It’s no secret: high blood pressure is currently the most reliable and strongest modifiable risk factor known to medicine for cardiovascular disease. In fact, evidence suggests that we can prevent up to 80 percent of cardiovascular disease by making healthy lifestyle choices, including following a nutritious diet, getting sufficient exercise, avoiding drug and tobacco use, maintaining a healthy body weight, and using alcohol in moderation.
When it comes to measuring blood pressure, there are basically two approaches, and they are not equally accurate or diagnostic. The two methods in question are brachial blood pressure (BP) and central (aortic) blood pressure (cBP).
Brachial blood pressure measurement is by far the more common way blood pressure is currently taken. Simply, the pressure is measured on the brachial artery, which is palpable on the front (anterior) of the elbow, in the middle of the tendon of the biceps, typically using a blood pressure cuff.
When arterial blood pressure is measured using a blood pressure cuff, the systolic and diastolic values represent the pressure within the brachial artery on the arm. This pressure differs from the pressure found in the aorta. That’s because as the aortic pressure pulse (the difference between the systolic and diastolic pressures) travels down the aorta into other arteries (which distribute the blood to other parts of the body), characteristic changes occur in both the systolic and diastolic pressures, as well as in the mean pressure.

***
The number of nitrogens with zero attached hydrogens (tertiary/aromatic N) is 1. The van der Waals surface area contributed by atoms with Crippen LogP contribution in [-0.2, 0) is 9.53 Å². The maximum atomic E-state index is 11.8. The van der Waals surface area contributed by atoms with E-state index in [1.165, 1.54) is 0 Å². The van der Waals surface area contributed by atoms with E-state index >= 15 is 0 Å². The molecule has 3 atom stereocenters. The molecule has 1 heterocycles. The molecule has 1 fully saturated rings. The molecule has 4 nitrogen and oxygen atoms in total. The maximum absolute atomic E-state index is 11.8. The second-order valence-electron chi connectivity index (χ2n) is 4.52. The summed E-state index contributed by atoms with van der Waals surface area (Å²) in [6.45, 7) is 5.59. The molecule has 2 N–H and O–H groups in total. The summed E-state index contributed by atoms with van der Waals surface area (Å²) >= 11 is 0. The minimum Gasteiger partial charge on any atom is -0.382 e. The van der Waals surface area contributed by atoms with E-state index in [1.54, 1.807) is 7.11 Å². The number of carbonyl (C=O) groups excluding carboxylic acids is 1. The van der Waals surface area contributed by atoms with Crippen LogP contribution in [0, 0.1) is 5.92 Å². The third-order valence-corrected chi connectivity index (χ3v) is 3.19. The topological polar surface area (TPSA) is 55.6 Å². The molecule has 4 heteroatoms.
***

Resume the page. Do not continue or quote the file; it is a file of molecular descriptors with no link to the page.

More specifically, the systolic pressure rises and the diastolic pressure falls while the pulse pressure increases. This occurs because of reflective waves when the blood branches off into the other arteries and because of increased blood vessel stiffness as the pressure pulse moves away from the aorta into the other arteries.
Central blood pressure is the pressure found in the ascending aorta, which is just outside the left ventricle. This is the blood pressure that the target organs—kidneys, heart, brain, and arteries—are exposed to. Therefore, this is the blood pressure information that is most important for physicians and patients to have in order to determine the possibility of end organ damage and other complications associated with elevated blood pressure.
Central blood pressure can be taken in several ways. One is to use a tonometer, a small wand-like instrument that is placed on the skin over the brachial artery. The wand takes the pulse and peripheral blood pressure values together, and the central blood pressure is calculated using a formula. Another approach is to use a regular blood pressure cuff that is attached to a specialized device like AtCor Medical’s XCEL SphygmoCor that takes the pulse waveform and provides central blood pressure measurements.
Along with taking central blood pressure, it is also important to determine the degree of arterial stiffness. If you’re thinking “atherosclerosis” or “hardening of the arteries,” you’re in the ballpark. Arterial stiffness is a byproduct of aging and is the amount of stiffness or rigidness of the arterial walls. It is mainly determined by components of the arterial wall, such as elastin, collagen, and vascular smooth muscle tone, among others.
An accurate assessment of the integrity of the arterial wall could help physicians better predict a patient’s cardiovascular risk. Stiffening of the arteries damages the capillaries that nourish your organs, which means organ damage is very possible. The damage could manifest in various ways: stroke, dementia, kidney failure, a heart attack, or other disorders.(1,2)